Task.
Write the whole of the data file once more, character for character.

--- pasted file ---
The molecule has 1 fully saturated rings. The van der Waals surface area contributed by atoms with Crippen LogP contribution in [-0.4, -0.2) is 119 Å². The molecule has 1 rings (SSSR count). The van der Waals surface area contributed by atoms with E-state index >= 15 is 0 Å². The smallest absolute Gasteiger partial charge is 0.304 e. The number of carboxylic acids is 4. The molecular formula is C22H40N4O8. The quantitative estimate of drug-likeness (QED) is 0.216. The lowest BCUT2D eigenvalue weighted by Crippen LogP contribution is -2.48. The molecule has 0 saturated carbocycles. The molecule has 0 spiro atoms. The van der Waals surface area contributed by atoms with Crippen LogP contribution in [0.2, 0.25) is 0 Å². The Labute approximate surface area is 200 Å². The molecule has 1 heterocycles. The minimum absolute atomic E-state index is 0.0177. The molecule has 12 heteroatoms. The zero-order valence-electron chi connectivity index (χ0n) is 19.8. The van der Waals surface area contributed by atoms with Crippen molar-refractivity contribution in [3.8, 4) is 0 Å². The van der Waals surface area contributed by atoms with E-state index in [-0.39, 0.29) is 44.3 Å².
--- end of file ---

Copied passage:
The molecule has 1 fully saturated rings. The van der Waals surface area contributed by atoms with Crippen LogP contribution in [-0.4, -0.2) is 119 Å². The molecule has 1 rings (SSSR count). The van der Waals surface area contributed by atoms with E-state index >= 15 is 0 Å². The smallest absolute Gasteiger partial charge is 0.304 e. The number of carboxylic acids is 4. The molecular formula is C22H40N4O8. The quantitative estimate of drug-likeness (QED) is 0.216. The lowest BCUT2D eigenvalue weighted by Crippen LogP contribution is -2.48. The molecule has 0 saturated carbocycles. The molecule has 0 spiro atoms. The van der Waals surface area contributed by atoms with Crippen LogP contribution in [0.2, 0.25) is 0 Å². The Labute approximate surface area is 200 Å². The molecule has 1 heterocycles. The minimum absolute atomic E-state index is 0.0177. The molecule has 12 heteroatoms. The zero-order valence-electron chi connectivity index (χ0n) is 19.8. The van der Waals surface area contributed by atoms with Crippen molar-refractivity contribution in [3.8, 4) is 0 Å². The van der Waals surface area contributed by atoms with E-state index in [-0.39, 0.29) is 44.3 Å².